HGTV star and lifestyle blogger Jillian Harris has hosted countless family dinners alongside her cousin and best friend, registered dietitian Tori Wesszer of Fraiche Nutrition. The Kelowna, B.C.-based duo recently published their first cookbook, Fraiche Food, Full Hearts, which is full of feel-good, plant-based recipes for all occasions, including Thanksgiving. Here, their three golden rules for hosting large family dinners.
Serve what *you* want to eat
“Two years ago, I sent a text message to 22 of our family members who are very Ukrainian and love their bacon and turkey, and said, ‘I’m hosting Thanksgiving this year and it’s going to be vegan,’” says Harris, who follows a plant-based diet most of the time. “There was this big thread of people saying, ‘Oh, we’ll make sure we stop at McDonald’s first.’ I was a little bit hurt, but then I thought, I’m going to prove to them that this is awesome.”
Harris made many of the dishes that would end up being featured in the cookbook’s Thanksgiving menu—including mushroom Wellington, stuffing and vegan perogies—and says even her most “pro-meat” guests could not believe how tasty it was.
Keep phones off the table, but pretty much anything else goes
“I’m not a big fan of entertaining when it’s very formal; instead, I love when there’s glasses of wine flowing, Sinatra is playing and we’re taking everyone’s orders for what they want on their pizzas,” says Wesszer, who hosts legendary pizza and burrito nights for family and friends. “That’s my idea of a good time.”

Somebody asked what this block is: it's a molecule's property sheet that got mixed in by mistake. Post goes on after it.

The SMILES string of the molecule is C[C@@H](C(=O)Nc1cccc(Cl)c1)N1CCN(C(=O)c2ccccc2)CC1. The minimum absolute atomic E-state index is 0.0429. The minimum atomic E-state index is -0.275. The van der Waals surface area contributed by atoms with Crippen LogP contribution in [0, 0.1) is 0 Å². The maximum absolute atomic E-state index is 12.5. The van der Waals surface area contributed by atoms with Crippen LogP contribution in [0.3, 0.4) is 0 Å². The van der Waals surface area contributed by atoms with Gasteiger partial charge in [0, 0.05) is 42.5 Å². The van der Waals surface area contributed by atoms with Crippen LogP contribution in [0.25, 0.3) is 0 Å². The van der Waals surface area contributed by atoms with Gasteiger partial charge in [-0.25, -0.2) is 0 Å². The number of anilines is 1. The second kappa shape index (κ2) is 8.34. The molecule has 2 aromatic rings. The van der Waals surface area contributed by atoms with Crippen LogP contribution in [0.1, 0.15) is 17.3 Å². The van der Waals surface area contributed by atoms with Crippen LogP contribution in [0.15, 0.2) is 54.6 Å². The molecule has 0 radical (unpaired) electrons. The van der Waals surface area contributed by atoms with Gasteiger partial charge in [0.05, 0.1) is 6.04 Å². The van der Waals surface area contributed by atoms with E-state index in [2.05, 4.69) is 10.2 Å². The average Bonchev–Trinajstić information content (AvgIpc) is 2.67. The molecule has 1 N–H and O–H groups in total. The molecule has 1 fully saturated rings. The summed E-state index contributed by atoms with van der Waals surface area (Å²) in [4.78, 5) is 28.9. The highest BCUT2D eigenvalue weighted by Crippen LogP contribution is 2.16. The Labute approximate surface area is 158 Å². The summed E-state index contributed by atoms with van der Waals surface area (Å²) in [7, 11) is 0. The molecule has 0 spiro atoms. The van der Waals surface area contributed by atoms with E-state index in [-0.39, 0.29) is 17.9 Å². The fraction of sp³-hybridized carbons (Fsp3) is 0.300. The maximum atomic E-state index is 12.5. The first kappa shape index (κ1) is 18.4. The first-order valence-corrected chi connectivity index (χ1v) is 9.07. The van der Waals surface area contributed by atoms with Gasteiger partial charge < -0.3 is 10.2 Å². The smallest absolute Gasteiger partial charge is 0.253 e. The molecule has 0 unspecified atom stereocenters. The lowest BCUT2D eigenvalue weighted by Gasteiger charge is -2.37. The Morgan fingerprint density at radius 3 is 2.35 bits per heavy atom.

Kids eat at the table—well, for as long as they’ll stay put—and no conversational topic is off-limits. “We talk about everything, including politics, religion and veganism,” says Harris. “We are all adults and we should be OK with having a debate and sharing our opinions. I think it’s great to have an open conversation.”
That said, she’s also okay with shutting things down if the conversational vibe takes a turn for the worse: “It’s important to know when to say, ‘Hey, this is getting heated; let’s talk about something different.’”
Remember, no one cares if you screw up
Allowing ample time to prep—both your food, and yourself—is key to stress-free entertaining. “Keep an eye on the clock, get ready, and then finish what you need to finish,” says Harris. “But don’t get ready too early, or you’ll become a sweaty, greasy mess.”
Let’s be real: you’ll likely be down to the wire on something, but at the end of the day, good guests are there for you—not the food.
“I remember once trying to ice a cake when it was hot out of the oven, and people were pouring through the door and I was sweating bullets,” says Wesszer. The cake, which was supposed to be fancy, didn’t turn out exactly as she had envisioned. But you know what? “Nobody cared,” she says. And so she finished up as best she could, poured a glass of wine and started having a great time.